Well, yes and no
Ken Livingstone offered a Millian version of multiculturalism in the Indy yesterday.
Multiculturalism versus its opponents is simply one manifestation of the age-long struggle between liberty and its opponents. It is not about personal differences of opinion but between the values of an open and a closed society.
Yes but which side is for the values of the open society and which is for those of the closed? Things don’t necessarily line up the way Livingstone claims.
The foundations of liberalism and multiculturalism were outlined with great clarity in what is justifiably the most famous political essay in British history, John Stuart Mill’s On Liberty…Every individual who exists is unique, and wishes to pursue their life in a different way. The individual must be able to choose for themselves…Multiculturalism has nothing to do with an assertion that there are no universal values. The very statement that people should be able to do only such things that do not interfere with others is clearly an assertion of a universal value. It merely states that insofar as they do not interfere with others, people should be able to choose freely which values they wish to pursue and they may not have these imposed on them…What is prohibited is one group or person imposing their will on others…Female genital mutilation is another such imposed act of violence and equally should not be tolerated.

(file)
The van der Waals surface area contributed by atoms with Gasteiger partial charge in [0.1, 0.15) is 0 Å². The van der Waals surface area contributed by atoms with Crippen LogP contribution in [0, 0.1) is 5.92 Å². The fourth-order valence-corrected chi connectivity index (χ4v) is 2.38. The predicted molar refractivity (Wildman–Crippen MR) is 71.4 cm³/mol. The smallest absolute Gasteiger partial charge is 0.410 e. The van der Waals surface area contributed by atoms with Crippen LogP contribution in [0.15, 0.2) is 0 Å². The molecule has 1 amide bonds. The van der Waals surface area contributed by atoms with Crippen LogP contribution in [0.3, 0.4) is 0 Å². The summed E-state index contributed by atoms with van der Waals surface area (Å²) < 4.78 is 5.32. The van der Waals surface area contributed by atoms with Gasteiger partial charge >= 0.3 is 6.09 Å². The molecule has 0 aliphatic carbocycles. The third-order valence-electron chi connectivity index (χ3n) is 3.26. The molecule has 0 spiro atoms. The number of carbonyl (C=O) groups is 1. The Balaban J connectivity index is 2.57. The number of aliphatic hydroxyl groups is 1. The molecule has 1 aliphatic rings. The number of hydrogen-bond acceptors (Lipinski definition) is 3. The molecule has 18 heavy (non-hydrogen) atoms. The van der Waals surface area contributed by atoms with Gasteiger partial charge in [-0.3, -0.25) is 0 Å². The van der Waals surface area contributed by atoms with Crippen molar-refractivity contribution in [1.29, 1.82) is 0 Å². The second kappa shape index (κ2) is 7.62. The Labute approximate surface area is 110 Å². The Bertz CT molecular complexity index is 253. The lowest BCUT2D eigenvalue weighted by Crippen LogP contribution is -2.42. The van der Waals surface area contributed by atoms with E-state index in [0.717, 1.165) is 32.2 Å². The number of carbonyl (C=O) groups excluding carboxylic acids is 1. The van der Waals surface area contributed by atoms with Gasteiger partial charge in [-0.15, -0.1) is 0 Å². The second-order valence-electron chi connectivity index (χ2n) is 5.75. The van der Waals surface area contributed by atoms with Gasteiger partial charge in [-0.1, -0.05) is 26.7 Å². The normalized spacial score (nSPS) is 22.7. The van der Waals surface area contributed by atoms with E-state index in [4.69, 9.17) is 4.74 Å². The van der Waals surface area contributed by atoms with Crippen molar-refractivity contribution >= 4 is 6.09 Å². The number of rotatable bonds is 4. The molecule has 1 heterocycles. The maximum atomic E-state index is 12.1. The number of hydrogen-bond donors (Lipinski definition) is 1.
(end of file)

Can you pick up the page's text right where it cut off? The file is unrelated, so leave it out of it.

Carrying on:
Good; admirably clear and forthright; but that’s not actually what everyone understands by multiculturalism, and that’s why multiculturalism has opponents who are in fact not enemies of the open society. There are cultures – and they are neither few nor obscure – which do not agree that all individuals must be able to choose for themselves; on the contrary. That being the case, multiculturalism does not have quite the same freedom-loving ring to it that Livingstone seems to think it does.
Update: article in Guardian about Livingstone’s attack on Trevor Phillips.